Unlike most other types of beverages, craft beer companies are unique in our ability to constantly renew our offerings according to the latest taste preferences (i.e. your preferences, not the whims of god-knows-who that lived a century ago).
In case you have missed Binjai Brew’s origin story, our original flavours (Alt-O, Sol-Mate and Error 404) were formulated and tweak according to the feedback of friends. Friends who are Singaporeans, just like you and me. In fact, their encouragement was part of the reason why we turned craft brewing from a hobby into a business.
Same same, but different
At times, appearances make fair proxies for quality. Walk into a 7–Eleven and you’ll find that Starbucks coffee comes in glass containers, while others are kept in metal cans (or even 500ml plastic bottles).
Whether Starbucks is considered “premium” coffee is sometimes debatable. But for the sake of brevity, let’s assume as such.
But sparkling wine and champagne both come in glass bottles, don’t they?
You may think it’s unfair to compare sparkling wine v. champagne with beer v. craft beer. Champagne has for centuries been “the drink of celebration” worthy of royals. Sparkling wine, on the other hand, is what your high school teacher rewards your class with for good behavior.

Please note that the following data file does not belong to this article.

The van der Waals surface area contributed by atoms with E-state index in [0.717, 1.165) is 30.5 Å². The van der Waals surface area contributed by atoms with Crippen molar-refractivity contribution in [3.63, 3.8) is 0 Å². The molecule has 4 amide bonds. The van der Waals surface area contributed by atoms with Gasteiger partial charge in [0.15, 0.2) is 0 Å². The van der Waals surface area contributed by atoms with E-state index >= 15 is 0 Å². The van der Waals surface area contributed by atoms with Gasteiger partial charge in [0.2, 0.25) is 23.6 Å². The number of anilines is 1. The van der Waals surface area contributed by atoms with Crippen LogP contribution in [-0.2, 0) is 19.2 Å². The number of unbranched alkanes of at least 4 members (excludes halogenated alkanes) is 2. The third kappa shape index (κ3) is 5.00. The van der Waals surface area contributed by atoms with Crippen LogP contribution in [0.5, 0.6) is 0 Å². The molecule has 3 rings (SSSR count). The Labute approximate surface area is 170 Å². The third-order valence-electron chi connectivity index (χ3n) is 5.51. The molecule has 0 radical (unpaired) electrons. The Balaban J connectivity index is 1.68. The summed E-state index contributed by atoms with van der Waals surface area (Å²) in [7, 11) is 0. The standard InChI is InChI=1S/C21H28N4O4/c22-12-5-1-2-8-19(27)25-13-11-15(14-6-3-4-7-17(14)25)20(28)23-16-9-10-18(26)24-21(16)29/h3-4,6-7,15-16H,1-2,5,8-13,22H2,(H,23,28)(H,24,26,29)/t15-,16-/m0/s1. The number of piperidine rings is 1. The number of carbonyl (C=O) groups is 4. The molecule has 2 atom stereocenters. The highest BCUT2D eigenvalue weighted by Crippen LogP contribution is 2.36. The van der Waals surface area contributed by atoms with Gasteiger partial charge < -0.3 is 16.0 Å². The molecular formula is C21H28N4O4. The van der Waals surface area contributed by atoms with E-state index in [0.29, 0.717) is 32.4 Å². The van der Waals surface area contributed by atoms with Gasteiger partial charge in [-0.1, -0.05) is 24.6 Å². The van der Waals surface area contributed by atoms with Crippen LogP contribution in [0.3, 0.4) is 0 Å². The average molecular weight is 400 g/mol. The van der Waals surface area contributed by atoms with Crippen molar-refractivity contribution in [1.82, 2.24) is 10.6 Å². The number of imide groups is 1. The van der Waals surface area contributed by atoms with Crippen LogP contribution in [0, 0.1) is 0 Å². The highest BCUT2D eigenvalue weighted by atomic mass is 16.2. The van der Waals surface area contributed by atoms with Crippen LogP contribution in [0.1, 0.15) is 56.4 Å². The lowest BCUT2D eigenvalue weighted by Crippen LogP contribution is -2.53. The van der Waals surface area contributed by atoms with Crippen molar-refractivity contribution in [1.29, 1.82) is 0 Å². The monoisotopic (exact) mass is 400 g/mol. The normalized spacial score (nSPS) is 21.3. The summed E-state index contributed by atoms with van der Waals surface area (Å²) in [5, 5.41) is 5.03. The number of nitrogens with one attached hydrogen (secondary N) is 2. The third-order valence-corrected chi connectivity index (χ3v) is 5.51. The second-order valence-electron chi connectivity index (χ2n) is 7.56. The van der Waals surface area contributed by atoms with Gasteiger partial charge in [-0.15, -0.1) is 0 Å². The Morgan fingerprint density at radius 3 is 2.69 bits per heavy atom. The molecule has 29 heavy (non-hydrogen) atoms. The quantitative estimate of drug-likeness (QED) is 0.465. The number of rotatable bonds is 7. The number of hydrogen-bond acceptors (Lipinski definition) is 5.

No offence to sparkling wine. In fact, I really like Moscato.
Likewise, it would be equally unfair to compare canned craft beer with their lookalike cousins. Although both contains alcohol, the “craft” brings more punch in terms of ingredients compared to their mass-produced cousins. As a matter of fact, craft beer generally has a higher ABV (Alcohol By Volume).
Anyway, we also have our own reasons for deciding to switch to canning our beers, one of the most important being to protect it from UV radiation. We wrote a separate article here that explains this in more detail, in case you’re curious.
Socialisation, not appreciation
Unlike wine, however, craft beer (and perhaps beer as a whole) is hardly known for needing taste appreciation at all. Even our local universities are more likely to have clubs for wine appreciation, rather than for beer.
Perhaps due to advertisements and media portrayal, we are more likely to associate beer with men sharing a couch while watching soccer at home.
Wine, on the other hand, is what James Bond would drink like the refined gentleman he always is. There’s even a champagne advert that’s based off him.
Not that watching soccer is a bad thing. I am just saying that beer is portrayed as something to facilitate social life, rather than being appreciated for what it is.
Every beer is perfect in its time
Craft beer cannot match the price of commercial beer. At least not anytime soon.
That said, we are not die-hard advocates telling you that old-time favourites such as Tiger, Corona and Heineken should be wiped off the face of the earth. That is like demanding all hawker centres be demolished and saying all 3 of our meals should be done in restaurants.
Just as there are moments to go on a budget, there are also times when you deserve an occasional treat to pamper yourself.
Craft beer just turns out to be one of the latter.